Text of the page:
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by Staff Writer / Pittsburgh Penguins

(PHOTO GALLERY: Children's Hospital Visit)

Although they may play hockey with surgical precision on the ice, the Pittsburgh Penguins certainly aren’t doctors.

However, they prescribed plenty of smiles Wednesday in their annual visit to Pittsburgh’s Children’s Hospital.

“It’s a lot of fun for us, and I know it was fun for them. It’s great for us to get the opportunity to come out here and bring some smiles to their faces and help them enjoy their time here a little more,” Penguins center Sidney Crosby said. “It’s a nice feeling for us. They are faced with some adversity here. If we can come and get their minds off that for a little bit, we’re doing our part here. It’s nice for us and we enjoy doing it. Hopefully, we can brighten up their day a bit.”

The Penguins accomplished that feat repeatedly as the team was split up into several groups and visited children room-by-room on several floors of the hospital.

“It’s really special, I think, for all the guys. These kids are in here battling so hard,” Penguins defenseman Ryan Whitney said. “The least we can do is hopefully brighten up their day and give them something to smile about.”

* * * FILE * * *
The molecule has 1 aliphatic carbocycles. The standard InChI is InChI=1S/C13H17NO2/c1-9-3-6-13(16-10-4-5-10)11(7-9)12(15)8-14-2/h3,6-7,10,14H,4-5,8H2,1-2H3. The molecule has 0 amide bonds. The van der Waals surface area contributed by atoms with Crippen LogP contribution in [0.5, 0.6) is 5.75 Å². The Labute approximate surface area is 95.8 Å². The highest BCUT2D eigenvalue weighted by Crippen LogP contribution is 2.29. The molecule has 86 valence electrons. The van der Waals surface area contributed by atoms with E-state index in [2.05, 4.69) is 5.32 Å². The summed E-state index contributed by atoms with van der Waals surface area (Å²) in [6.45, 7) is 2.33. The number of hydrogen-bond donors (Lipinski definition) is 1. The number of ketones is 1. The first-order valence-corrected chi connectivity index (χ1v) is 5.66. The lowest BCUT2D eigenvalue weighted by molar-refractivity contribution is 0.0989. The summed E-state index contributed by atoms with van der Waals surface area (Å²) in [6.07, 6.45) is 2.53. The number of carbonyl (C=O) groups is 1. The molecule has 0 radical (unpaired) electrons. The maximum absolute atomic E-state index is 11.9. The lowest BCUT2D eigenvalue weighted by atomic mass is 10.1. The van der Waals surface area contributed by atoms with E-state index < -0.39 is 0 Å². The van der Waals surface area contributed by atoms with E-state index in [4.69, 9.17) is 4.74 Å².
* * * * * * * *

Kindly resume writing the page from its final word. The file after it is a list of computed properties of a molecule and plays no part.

The players did more than just spend time with patients. They handed out Penguins team calendars, yearbooks and youth practice shirts to the patients and their families. And, the Penguins posed for pictures and signed autographs.

“It leaves a good feeling in your heart. I love coming here and talking to kids and just hanging out with them,” Penguins rookie Jordan Staal said. “It’s really special; it’s a big deal for them and it feels really good to see them smile. It’s really amazing to see those kids’ faces light up and I am just glad to be here.”

The children were thrilled to spend time with NHL players.

“It’s great to see. The fact that we could bring this much joy to a bunch of kids around the holidays is humbling,” Whitney said. “It not only makes them feel good, but it makes us feel good to know that we’re hopefully helping. We’re wishing every child the best of luck and we know they are all going to fight hard. It’s great to come in here; I wish we could do it more.”

The afternoon visit was rewarding to the patients, but the Penguins won’t soon forget it, either.

“It’s something we enjoy. People may not believe that, but it’s true,” Whitney said. “We had practice this morning and we’re lucky enough to be healthy right now and skating and playing hockey for a living. You don’t really realize your blessings until you get in here. We see these kids and they won’t stop fighting and it just kind of gives us something to work toward. They give us a reason to play hockey. They love watching us, so why not try to play well for these guys. It’s a lot of fun.”


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